I met someone and the physical attraction was very strong and I ended up having sex with him. I was in the process of being disfellowshipped and feeling oh so very repentant when something inside of me clicked. I stopped feeling guilty, I stopped feeling the hurt, I stopped feeling the confusion and had a sense of freedom come over me. I began to do my research and within a matter of months I sent my letters in. I don't know what that moment was but I'm glad it ocurred.
Since leaving I had to rediscover who I was. I mean, who was I outside of the church? Did I exist or was I just a shell of my own unrealistic expectations? I felt lost for months. I read all kinds of self help books, all kinds of feel good books and did a lot of self-examination. I wrote in my journal a lot. I thought about how I used to be before I joined the church. I thought about who I would like to become. I tried to push the process along but it wasn't in any hurry to get to where I thought it should be. I finally learned to breathe. I mean all that uphill walking made me out of breath and I finally could stop and say, I'm tired, I need to catch my breath. Little by little I began to emerge outside of the Mormon mold and I found that I wasn't as bad as I thought. I followed my natural inclinations and began to pick and choose what I wanted to keep and what I wanted to throw away.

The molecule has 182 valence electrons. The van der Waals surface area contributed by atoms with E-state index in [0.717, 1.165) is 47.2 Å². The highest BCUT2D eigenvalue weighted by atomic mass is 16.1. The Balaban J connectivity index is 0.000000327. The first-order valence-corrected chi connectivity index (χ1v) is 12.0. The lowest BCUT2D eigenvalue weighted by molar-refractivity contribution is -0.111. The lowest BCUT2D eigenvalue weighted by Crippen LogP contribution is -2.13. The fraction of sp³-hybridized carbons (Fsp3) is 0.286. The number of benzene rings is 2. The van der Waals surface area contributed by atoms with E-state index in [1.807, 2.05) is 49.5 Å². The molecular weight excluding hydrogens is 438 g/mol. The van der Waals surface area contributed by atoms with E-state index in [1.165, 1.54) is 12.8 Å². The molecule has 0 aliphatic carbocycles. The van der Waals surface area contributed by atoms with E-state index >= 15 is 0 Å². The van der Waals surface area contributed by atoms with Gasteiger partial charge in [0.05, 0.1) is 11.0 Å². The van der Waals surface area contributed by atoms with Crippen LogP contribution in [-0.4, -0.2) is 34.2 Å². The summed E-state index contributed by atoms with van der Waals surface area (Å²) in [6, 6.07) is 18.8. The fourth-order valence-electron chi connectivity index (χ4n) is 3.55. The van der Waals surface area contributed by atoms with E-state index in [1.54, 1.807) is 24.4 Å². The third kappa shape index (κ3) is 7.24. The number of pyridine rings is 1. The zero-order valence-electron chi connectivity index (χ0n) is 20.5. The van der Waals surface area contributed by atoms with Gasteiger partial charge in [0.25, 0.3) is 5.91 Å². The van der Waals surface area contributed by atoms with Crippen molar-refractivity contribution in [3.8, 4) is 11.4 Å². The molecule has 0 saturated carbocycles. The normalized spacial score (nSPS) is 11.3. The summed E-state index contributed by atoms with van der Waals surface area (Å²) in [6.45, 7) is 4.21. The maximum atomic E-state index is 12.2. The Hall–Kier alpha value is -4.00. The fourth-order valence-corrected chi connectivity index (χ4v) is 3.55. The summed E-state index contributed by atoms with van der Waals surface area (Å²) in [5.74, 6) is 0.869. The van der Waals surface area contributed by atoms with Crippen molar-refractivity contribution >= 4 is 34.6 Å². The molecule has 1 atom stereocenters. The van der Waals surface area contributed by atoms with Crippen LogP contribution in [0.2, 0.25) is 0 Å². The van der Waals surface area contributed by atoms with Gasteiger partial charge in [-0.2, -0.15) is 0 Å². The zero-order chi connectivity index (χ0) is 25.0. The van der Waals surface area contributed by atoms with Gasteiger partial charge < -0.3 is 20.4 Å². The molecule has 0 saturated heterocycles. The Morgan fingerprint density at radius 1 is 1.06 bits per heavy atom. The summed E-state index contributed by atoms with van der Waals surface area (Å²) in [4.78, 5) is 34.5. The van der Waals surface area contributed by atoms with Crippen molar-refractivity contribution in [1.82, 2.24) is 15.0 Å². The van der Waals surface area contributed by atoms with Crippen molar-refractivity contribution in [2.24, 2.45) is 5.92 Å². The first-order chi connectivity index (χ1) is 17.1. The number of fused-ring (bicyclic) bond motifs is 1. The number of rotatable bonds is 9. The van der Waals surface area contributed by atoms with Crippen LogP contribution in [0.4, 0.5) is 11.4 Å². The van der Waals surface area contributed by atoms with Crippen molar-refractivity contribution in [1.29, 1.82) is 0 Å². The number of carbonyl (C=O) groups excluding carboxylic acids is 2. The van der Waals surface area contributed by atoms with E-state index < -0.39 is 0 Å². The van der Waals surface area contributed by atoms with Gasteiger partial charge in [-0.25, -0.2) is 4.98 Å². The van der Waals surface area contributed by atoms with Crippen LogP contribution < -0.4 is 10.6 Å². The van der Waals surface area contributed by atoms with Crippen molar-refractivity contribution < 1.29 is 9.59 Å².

It's a long process and it goes very slowly. Don't try to get there in a hurry. Let the process happen and you will evolve with it. Write a lot, if you write. Talk a lot if you like to do that. Get it out. Accept who you are whether you like it or not. You can't please everyone so don't listen to anyone but yourself. Be kind to yourself. I learned how to pamper myself, finally. There are some things I think I deserve, like Starbucks coffee. Don't beat yourself up anymore. A good book I read, simple but it made me feel good was "The Mastery of Love" by Don Miguel Ruiz. Read about self love and learn how to do it. Start off with learning those things and soon you might discover that you want to carve out your own path instead of reading about how someone else did it in a book. Embrace yourself, you're worth it.
Subject: I think I know just how you feel (long). Date: Dec 05 00:58 Author: Michelle -:
-------------------------------------------------------------------------------- This is the situation I have been in recently. Since so much of my identity has been formed by trying to conform to the ideal LDS woman, it's hard to find myself outside of that. In some ways, it is comfortable having an organization tell you that they know just how you should live (down to what you can drink and what underwear you can wear), and that if you do you will be blessed in the next life and that you are a "choice spirit of heavenly father," blessed in the past life to be able to be Mormon now.